The virtual fireside chat included talk about childcare and the budget

Deeba Mostafaie-Mehr, Setare Maleki Rizi, and Olivia Chen Xu from R.E. Mountain Secondary are recipients of three prestigious scholarships. (Langley School District/Special to Langley Advance Times)
Langley STEM students shine as recipients of prestigious scholarships

Three students from R.E. Mountain Secondary recognized

The new Langley Memorial Hospital emergency room opened for its first patients on Tuesday, May 4. (Government of B.C./Special to the Langley Advance Times)
LETTER: Aldergrove woman underwhelmed with new hospital ER

New ER is nice but needs adequate staffing, local woman writes

Canadian Prime Minister Justin Trudeau participates in a plenary session at the G7 Summit in Carbis Bay, England on Friday June 11, 2021. THE CANADIAN PRESS/Adrian Wyld
Canada donating 13M surplus COVID-19 vaccine doses to poor countries

Trudeau says the government will pay for 87 million shots to be distributed to poor countries

Premier John Horgan speaks as provincial health officer Dr. Bonnie Henry, right, and health minister Adrian Dix look on during a press conference to update on the province’s fall pandemic preparedness plan during a press conference from the press theatre at Legislature in Victoria, Wednesday, Sept. 9, 2020. THE CANADIAN PRESS/Chad Hipolito
B.C. officials to provide details on Step 2 of COVID reopening plan Monday

Step 2 could allow for larger gatherings and a resumption of recreational travel

Indigenous Services Minister Marc Miller is seen during a news conference, Wednesday May 19, 2021 in Ottawa. THE CANADIAN PRESS/Adrian Wyld
Indigenous child-welfare battle heads to court despite calls for Ottawa to drop cases

Feds are poised to argue against two Canadian Human Rights Tribunal rulings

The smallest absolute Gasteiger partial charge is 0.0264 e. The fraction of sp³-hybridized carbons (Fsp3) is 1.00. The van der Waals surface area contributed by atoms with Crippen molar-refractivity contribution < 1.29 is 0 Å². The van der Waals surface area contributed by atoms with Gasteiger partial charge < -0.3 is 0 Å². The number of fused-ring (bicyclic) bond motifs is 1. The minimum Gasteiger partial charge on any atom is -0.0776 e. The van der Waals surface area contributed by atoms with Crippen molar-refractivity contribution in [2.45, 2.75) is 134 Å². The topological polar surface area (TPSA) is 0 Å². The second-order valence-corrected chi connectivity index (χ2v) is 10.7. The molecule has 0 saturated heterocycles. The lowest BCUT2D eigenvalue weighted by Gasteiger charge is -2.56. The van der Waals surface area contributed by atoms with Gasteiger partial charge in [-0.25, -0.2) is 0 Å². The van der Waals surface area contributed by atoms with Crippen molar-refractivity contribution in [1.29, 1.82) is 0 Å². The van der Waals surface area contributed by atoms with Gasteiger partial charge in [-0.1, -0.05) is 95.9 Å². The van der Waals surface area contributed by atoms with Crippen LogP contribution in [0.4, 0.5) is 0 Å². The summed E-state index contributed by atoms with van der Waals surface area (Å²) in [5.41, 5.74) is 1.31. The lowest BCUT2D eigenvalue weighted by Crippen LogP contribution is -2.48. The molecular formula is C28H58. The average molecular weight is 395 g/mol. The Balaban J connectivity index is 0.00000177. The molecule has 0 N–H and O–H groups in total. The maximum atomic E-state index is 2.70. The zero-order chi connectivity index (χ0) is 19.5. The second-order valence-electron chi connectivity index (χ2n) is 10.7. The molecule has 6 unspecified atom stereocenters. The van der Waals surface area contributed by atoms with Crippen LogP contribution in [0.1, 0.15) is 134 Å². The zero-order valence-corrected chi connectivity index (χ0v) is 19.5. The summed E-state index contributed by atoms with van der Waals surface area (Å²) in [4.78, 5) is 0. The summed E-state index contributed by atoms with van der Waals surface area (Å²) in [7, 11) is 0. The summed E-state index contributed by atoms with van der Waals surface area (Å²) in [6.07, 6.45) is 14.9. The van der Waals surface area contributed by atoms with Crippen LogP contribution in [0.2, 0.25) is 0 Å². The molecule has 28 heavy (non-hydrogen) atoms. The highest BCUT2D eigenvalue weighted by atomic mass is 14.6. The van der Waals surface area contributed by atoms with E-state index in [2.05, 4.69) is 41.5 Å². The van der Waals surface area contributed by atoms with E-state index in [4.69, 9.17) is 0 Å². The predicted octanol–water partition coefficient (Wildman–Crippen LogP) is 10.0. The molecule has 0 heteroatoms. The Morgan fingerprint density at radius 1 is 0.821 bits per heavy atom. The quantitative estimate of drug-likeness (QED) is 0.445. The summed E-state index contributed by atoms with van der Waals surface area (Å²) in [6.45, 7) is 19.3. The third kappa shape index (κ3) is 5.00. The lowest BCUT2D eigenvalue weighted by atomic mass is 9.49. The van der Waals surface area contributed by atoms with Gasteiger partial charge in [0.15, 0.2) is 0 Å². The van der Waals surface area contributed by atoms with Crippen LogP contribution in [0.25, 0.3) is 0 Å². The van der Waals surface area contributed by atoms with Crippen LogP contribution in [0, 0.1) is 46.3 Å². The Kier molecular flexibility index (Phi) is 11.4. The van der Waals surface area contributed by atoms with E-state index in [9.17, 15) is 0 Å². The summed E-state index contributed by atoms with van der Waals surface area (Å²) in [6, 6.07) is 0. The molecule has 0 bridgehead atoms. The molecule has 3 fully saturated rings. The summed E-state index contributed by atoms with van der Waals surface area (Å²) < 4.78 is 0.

Cannabis bought in British Columbia (Ashley Wadhwani/Black Press Media)
Is it time to start thinking about greener ways to package cannabis?

Packaging suppliers are still figuring eco-friendly and affordable packaging options that fit the mandates of Cannabis Regulations

The Great Ogopogo Bathtub Race has been held in Summerland as a fundraising event. Do you know which Canadian city introduced this sport? (Black Press file photo)
QUIZ: A summer’s day at the water

How much do you know about boats, lakes and water?

Two-year-old Ivy McLeod laughs while playing with Lucky the puppy outside their Chilliwack home on Thursday, June 10, 2021. (Jenna Hauck/ Chilliwack Progress)
VIDEO: B.C. family finds ‘perfect’ puppy with limb difference for 2-year-old Ivy

Ivy has special bond with Lucky the puppy who was also born with limb difference

A million-dollar ticket was sold to an individual in Vernon from the Lotto Max draw Friday, June 11, 2021. (Photo courtesy of BCLC)
Lottery ticket worth $1 million sold in Vernon

One lucky individual holds one of 20 tickets worth $1 million from Friday’s Lotto Max draw

“65 years, I’ve carried the stories in my mind and live it every day,” says Jack Kruger. (Athena Bonneau)
‘Maybe this time they will listen’: Survivor shares stories from B.C. residential school

Jack Kruger, living in Syilx territory, wasn’t surprised by news of 215 children’s remains found on the grounds of the former Kamloops Indian Residential School

Most Read